Nevis Joins Global Fight To Protect Civil Aviation

CHARLESTOWN NEVIS (August 23, 2006)

Nevis joined the global fight against terrorism when it implemented a number of security measures at the Vance W. Amory International Airport at Newcastle recently and members of the travelling public have had to adjust to a number of critical changes at the Airport.

He said that Aviation Authorities worldwide had seen it necessary to implement a number of security measures and procedures in an effort to further safeguard civil aviation from acts of unlawful interference. However, Airport Officials are seeking the corporation of the public, citing that there would be no preferential treatment.
 
Commenting on the reactions of passengers who have had to deal with the new safety measures, Mr Hendrickson explained that it has been mixed.
 
“Basically, some members of the public are understanding and some are not. They don’t like not being able to take certain items with them and I could understand their reason but it is for a good cause and because of the international standards we cannot say some [restricted items] go and some don’t go, we [airport authority] have to play our business across the board to everybody.
 
“The reason being also, under the International Civil Aviation Organisation (ICAO) rules, once these measures are put in place and we are going to be doing international business, we must carry out these procedures and on no account can we do it half way, we must do it in full in order to meet the required standard if we want to continue as an airport,” he said.
 
In line with the new measures, passengers are advised that no liquids, gels or aerosols (beverages, shampoo, suntan lotion, creams, toothpaste, hair gel, hair spray and other items of similar consistency) are permitted in accessible property or on one’s person past the boarding gate hold area or the boarding gate.
 
However, Baby formula/milk and baby food in small containers are permissible if a baby or small child is travelling and so is prescription medicine once the name matches the passenger’s ticket.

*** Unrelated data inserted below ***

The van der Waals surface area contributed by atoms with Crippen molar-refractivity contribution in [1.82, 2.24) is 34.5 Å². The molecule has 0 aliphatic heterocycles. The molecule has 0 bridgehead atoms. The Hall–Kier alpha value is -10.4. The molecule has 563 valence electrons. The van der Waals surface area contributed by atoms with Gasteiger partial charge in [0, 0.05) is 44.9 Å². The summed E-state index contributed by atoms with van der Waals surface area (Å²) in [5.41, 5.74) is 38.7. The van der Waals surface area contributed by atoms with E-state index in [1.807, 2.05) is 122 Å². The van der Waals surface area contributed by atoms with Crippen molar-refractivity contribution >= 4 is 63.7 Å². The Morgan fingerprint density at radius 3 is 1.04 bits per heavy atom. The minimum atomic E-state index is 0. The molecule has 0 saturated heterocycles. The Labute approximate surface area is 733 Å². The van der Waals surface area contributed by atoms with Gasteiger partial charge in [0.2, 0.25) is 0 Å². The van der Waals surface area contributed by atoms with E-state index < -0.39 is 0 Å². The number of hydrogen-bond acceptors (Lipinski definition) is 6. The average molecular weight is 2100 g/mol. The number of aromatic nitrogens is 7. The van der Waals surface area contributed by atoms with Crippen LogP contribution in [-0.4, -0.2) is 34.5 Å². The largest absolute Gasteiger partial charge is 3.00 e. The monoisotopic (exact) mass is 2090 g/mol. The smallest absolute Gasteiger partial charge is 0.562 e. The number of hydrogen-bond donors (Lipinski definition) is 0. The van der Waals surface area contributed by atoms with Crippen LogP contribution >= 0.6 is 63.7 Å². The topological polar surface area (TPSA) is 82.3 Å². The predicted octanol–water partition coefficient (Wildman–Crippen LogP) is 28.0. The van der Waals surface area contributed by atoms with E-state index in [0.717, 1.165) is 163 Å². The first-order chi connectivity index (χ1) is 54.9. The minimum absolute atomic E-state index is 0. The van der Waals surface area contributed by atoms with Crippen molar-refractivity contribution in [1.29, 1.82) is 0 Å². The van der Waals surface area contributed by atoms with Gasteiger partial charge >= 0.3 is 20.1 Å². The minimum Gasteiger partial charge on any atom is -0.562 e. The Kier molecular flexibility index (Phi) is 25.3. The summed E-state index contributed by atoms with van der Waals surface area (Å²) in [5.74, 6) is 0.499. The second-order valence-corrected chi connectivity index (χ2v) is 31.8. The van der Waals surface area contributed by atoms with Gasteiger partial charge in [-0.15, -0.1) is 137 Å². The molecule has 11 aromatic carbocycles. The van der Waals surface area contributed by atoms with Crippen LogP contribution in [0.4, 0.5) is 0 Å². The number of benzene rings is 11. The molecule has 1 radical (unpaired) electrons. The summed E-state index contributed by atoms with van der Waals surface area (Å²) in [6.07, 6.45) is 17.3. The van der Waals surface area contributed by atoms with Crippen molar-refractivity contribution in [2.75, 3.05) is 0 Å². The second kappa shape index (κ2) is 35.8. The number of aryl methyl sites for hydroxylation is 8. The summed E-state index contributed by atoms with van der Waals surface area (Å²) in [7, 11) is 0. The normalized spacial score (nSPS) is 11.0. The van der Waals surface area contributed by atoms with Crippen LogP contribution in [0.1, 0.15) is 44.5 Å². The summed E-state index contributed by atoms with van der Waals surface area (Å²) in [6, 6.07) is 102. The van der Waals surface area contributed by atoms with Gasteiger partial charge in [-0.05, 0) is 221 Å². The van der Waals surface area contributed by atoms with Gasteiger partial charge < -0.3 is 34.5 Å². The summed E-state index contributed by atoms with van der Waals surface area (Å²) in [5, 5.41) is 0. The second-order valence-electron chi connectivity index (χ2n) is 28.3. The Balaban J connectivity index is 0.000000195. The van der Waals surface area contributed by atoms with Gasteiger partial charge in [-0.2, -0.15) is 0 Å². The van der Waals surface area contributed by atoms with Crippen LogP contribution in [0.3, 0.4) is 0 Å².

Essential other non- prescription medicines are permitted but should not exceed 4 ounces or 120 ml per container. Liquids or gels for diabetic passengers who indicate a need for such items to address their medical condition would be permitted in a limited quantity no greater than 8 ounces or 240ml per container.
 
Under the security measures, passengers would not be permitted to take liquid gels or aerosols purchased inside the sterile area onboard the aircraft. Notwithstanding, Duty free items including liquids, gels and aerosols may be transported in the cabin of an aircraft if such items are delivered to the passenger immediately before boarding or after they have boarded the aircraft; and all passengers and their carry-on luggage along with all personal items including but not limited to hats, cameras, watches, belts, footwear, shall be scanned 100 percent by x-ray machine and are subjected to a physical search.
 
Meantime, Acting Airport Manager Mr. Stephen Hanley said the Airport wants to sensitise the public as to what they can and cannot carry to avoid any confrontational incidents.
 
“Once persons are sensitised, we believe that it would be much easier at the screen point when they are able to go through without any difficulty. I have travelled since the incident and I realise that the biggest problem is when people don’t know or the fact that they may know but they feel like they could get away with it and you have confrontations at the screening point because they don’t want the items taken away but we have to follow the international standards. The aircraft from here [Nevis] are going into other ports and so we have to respect the rules otherwise it would not be wise for us to do this.
 
“If items that shouldn’t be carried are allowed to the next point, then we would be looked at as not being compliant with the procedures that have been put in place,” he said. 
 
Nevis is a signatory to the ICAO among 186 members and on that basis can be sanctioned heavily once the Airport is deemed noncompliant with any basic international regulations.

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